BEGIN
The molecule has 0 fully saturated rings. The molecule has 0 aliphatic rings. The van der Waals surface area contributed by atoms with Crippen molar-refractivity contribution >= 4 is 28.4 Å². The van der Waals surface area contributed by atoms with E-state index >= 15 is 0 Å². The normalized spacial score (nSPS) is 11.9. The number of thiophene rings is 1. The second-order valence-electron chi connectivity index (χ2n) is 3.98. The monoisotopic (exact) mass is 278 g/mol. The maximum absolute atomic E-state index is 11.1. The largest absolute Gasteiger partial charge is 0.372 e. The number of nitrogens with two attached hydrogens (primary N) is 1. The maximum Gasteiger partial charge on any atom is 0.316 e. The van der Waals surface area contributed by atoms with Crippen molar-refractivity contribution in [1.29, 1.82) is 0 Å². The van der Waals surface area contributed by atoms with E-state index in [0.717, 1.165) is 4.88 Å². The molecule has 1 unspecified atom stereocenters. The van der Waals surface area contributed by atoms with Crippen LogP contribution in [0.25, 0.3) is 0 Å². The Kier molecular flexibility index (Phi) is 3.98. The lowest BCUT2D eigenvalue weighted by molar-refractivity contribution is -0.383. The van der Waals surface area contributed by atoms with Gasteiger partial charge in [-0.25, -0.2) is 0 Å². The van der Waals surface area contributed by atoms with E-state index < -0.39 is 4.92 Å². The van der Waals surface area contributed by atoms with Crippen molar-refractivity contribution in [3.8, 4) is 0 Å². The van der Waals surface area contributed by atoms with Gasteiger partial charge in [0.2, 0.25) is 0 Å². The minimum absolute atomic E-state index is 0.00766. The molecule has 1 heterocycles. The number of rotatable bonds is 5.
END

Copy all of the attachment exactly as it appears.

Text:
The molecule has 0 fully saturated rings. The molecule has 0 aliphatic rings. The van der Waals surface area contributed by atoms with Crippen molar-refractivity contribution >= 4 is 28.4 Å². The van der Waals surface area contributed by atoms with E-state index >= 15 is 0 Å². The normalized spacial score (nSPS) is 11.9. The number of thiophene rings is 1. The second-order valence-electron chi connectivity index (χ2n) is 3.98. The monoisotopic (exact) mass is 278 g/mol. The maximum absolute atomic E-state index is 11.1. The largest absolute Gasteiger partial charge is 0.372 e. The number of nitrogens with two attached hydrogens (primary N) is 1. The maximum Gasteiger partial charge on any atom is 0.316 e. The van der Waals surface area contributed by atoms with Crippen molar-refractivity contribution in [1.29, 1.82) is 0 Å². The van der Waals surface area contributed by atoms with E-state index in [0.717, 1.165) is 4.88 Å². The molecule has 1 unspecified atom stereocenters. The van der Waals surface area contributed by atoms with Crippen LogP contribution in [0.25, 0.3) is 0 Å². The Kier molecular flexibility index (Phi) is 3.98. The lowest BCUT2D eigenvalue weighted by molar-refractivity contribution is -0.383. The van der Waals surface area contributed by atoms with Gasteiger partial charge in [-0.25, -0.2) is 0 Å². The van der Waals surface area contributed by atoms with E-state index < -0.39 is 4.92 Å². The van der Waals surface area contributed by atoms with Crippen molar-refractivity contribution in [3.8, 4) is 0 Å². The van der Waals surface area contributed by atoms with Gasteiger partial charge in [0.2, 0.25) is 0 Å². The minimum absolute atomic E-state index is 0.00766. The molecule has 1 heterocycles. The number of rotatable bonds is 5.